Sleeve Gastrectomy vs Endoscopic Sleeve Gastroplasty: What’s the Difference?

Fighting obesity is a real struggle, even with aggressive diet and exercise programs. Though the market is flooded with countless fad diets, workouts, and weight loss therapies and meds, there is still a large portion of the US population that is struggling with obesity and various chronic diseases related to the condition. The reason why most people fail to achieve success with these traditional methods of losing weight is that they are challenging to sustain and the body’s hormones often make this an uphill battle. These are some of the reasons why Sleeve Gastrectomy and Endoscopic Sleeve Gastroplasty (ESG) are gaining popularity. If you too are struggling with obesity and planning to undergo any of the two gastric sleeve procedures, here is a brief guide to understanding the difference between the two to help you make an informed decision. Read on.

Surgical Procedure

Just like any other type of weight loss surgery, sleeve gastrectomy and ESG work by the same principle, which is to induce weight loss by reducing the size of the stomach to make it look like a tube-shaped structure while reducing grehlin – a hunger hormone. The reduced stomach size limits food intake and creates a calorie deficit in the body. This, in turn, forces the body to use stored fat for energy. The reduction in stomach size also changes the hormones that affect hunger and metabolism, resulting in weight loss. Though the outcome (stomach reduction) is the same in both types of procedures, the actual difference lies in the way the surgeries are performed. Grehlin reduction tends to be more dramatic in traditional surgical procedures.

Sleeve gastrectomy surgery, also called gastric sleeve, is a minimally invasive laparoscopic weight loss procedure, in which the surgeon inserts a special camera and tools through small incisions in the abdomen. As compared to open surgery, where the surgeon makes large incisions to get direct access to the abdomen, sleeve gastrectomy being a laparoscopic surgery is considered minimally invasive as it employs small incisions in the abdomen. The procedure usually takes one hour to complete.

Endoscopic Sleeve Gastroplasty, on the other hand, is a minimally invasive weight loss procedure during which a suturing device is inserted into the patient’s throat and through which the surgeon places sutures in the stomach to make it smaller and give it the shape of a tube. Endoscopic sleeve gastroplasty takes about 60-90 minutes to complete.

Stomach Size Post-surgery

While in both gastric sleeve procedures the final shape of the stomach resembles a tube-like structure (a banana-shaped sleeve), the difference lies in how the shape is achieved. In sleeve gastrectomy, 80-85% of the stomach is cut along the great curvature and completely removed from the body, whereas in the endoscopic sleeve gastrectomy 70-80% of the stomach is isolated from the rest of the stomach by sewing it along the great curvature.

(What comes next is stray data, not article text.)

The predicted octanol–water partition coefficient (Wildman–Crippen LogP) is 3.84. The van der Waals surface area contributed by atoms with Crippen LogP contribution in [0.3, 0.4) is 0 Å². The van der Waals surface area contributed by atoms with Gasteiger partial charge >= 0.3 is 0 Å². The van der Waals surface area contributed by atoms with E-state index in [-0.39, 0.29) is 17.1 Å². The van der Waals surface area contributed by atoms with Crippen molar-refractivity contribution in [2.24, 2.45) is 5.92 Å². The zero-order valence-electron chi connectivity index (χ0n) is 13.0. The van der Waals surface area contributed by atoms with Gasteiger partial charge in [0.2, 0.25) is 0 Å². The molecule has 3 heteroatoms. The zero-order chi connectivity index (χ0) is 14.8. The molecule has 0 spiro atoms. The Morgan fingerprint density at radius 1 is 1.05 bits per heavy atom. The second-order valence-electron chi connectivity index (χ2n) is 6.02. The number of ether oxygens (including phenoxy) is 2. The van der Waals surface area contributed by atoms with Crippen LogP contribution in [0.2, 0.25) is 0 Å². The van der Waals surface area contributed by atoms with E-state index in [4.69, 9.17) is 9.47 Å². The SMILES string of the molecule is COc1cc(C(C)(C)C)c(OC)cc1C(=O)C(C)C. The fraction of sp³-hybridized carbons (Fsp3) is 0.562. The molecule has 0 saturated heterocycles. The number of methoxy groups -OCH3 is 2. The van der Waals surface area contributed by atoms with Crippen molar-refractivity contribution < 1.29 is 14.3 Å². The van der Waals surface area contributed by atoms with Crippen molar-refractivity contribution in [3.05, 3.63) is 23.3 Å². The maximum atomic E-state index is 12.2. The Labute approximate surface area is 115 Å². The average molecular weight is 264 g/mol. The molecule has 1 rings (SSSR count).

Recovery Time

As laparoscopic surgery is minimally invasive, both sleeve gastrectomy and ESG involve less recovery time and fewer surgery-related complications. However, in the case of ESG, as there are no incisions made in the abdomen, the recovery time is comparatively less than that of sleeve gastrectomy.

Estimated Weight Loss

One of the reasons why a large number of people are turning to the two gastric sleeve procedures is their effectiveness in achieving long-term weight loss. After undergoing sleeve gastrectomy and following healthy habits patients can lose approximately 60% or even more of their excess weight within two years. After undergoing ESG and following a healthy lifestyle post-surgery, patients can expect to lose about 12-20% of their body weight in one year.

Risks And Complications

Even though the two surgical procedures are safe, there are still chances of post surgical side-effects and complications. As sleeve gastrectomy involves abdominal incisions and tissue removal, there can be some complications post-surgery, such as internal bleeding, infection, vomiting, and nutrients deficiency. This happens rarely, less than 1% of cases. In the case of ESG, the risk of complication is relatively small, less than 1% as well. Side effects patients may face after surgery include abdominal pain, nausea, and vomiting that last not more than 2-3 days.

Discuss with an Endoscopic Bariatric Surgery Expert

If morbid obesity is preventing you from living a healthy life, Endoscopic bariatric surgery may be just what you need. Get in touch with the DFW Bariatrics and General Surgery in Dallas to consult our team of medical experts headed by Dr. Sachin Kukreja. Explore all available options in minimally invasive surgery, and let us help you put your life back on track. To learn more about the treatment options or schedule an appointment, simply call 469-620-0222 or fill out our online appointment form and we will take it from there.